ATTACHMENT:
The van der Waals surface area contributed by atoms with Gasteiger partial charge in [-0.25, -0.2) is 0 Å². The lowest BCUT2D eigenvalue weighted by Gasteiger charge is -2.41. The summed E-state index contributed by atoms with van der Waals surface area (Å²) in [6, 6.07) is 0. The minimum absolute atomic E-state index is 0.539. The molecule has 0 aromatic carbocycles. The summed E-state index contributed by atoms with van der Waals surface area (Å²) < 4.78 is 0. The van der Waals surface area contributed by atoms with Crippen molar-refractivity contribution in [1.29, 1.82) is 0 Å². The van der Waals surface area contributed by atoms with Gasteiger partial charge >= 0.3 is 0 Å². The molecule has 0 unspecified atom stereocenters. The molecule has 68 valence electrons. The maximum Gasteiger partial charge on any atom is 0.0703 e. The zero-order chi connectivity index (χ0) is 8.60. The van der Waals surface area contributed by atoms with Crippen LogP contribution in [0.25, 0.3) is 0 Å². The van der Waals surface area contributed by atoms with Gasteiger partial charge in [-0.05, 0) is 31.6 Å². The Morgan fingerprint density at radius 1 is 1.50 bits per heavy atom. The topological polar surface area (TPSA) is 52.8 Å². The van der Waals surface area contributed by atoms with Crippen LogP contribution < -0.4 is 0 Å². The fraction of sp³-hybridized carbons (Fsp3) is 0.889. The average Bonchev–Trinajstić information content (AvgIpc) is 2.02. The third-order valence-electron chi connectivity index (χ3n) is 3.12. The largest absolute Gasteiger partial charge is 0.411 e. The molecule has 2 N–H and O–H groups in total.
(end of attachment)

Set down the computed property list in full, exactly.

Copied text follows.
The van der Waals surface area contributed by atoms with Gasteiger partial charge in [-0.25, -0.2) is 0 Å². The lowest BCUT2D eigenvalue weighted by Gasteiger charge is -2.41. The summed E-state index contributed by atoms with van der Waals surface area (Å²) in [6, 6.07) is 0. The minimum absolute atomic E-state index is 0.539. The molecule has 0 aromatic carbocycles. The summed E-state index contributed by atoms with van der Waals surface area (Å²) < 4.78 is 0. The van der Waals surface area contributed by atoms with Crippen molar-refractivity contribution in [1.29, 1.82) is 0 Å². The van der Waals surface area contributed by atoms with Gasteiger partial charge >= 0.3 is 0 Å². The molecule has 0 unspecified atom stereocenters. The molecule has 68 valence electrons. The maximum Gasteiger partial charge on any atom is 0.0703 e. The zero-order chi connectivity index (χ0) is 8.60. The van der Waals surface area contributed by atoms with Crippen LogP contribution in [0.25, 0.3) is 0 Å². The van der Waals surface area contributed by atoms with Gasteiger partial charge in [-0.05, 0) is 31.6 Å². The Morgan fingerprint density at radius 1 is 1.50 bits per heavy atom. The topological polar surface area (TPSA) is 52.8 Å². The van der Waals surface area contributed by atoms with Crippen LogP contribution < -0.4 is 0 Å². The fraction of sp³-hybridized carbons (Fsp3) is 0.889. The average Bonchev–Trinajstić information content (AvgIpc) is 2.02. The third-order valence-electron chi connectivity index (χ3n) is 3.12. The largest absolute Gasteiger partial charge is 0.411 e. The molecule has 2 N–H and O–H groups in total.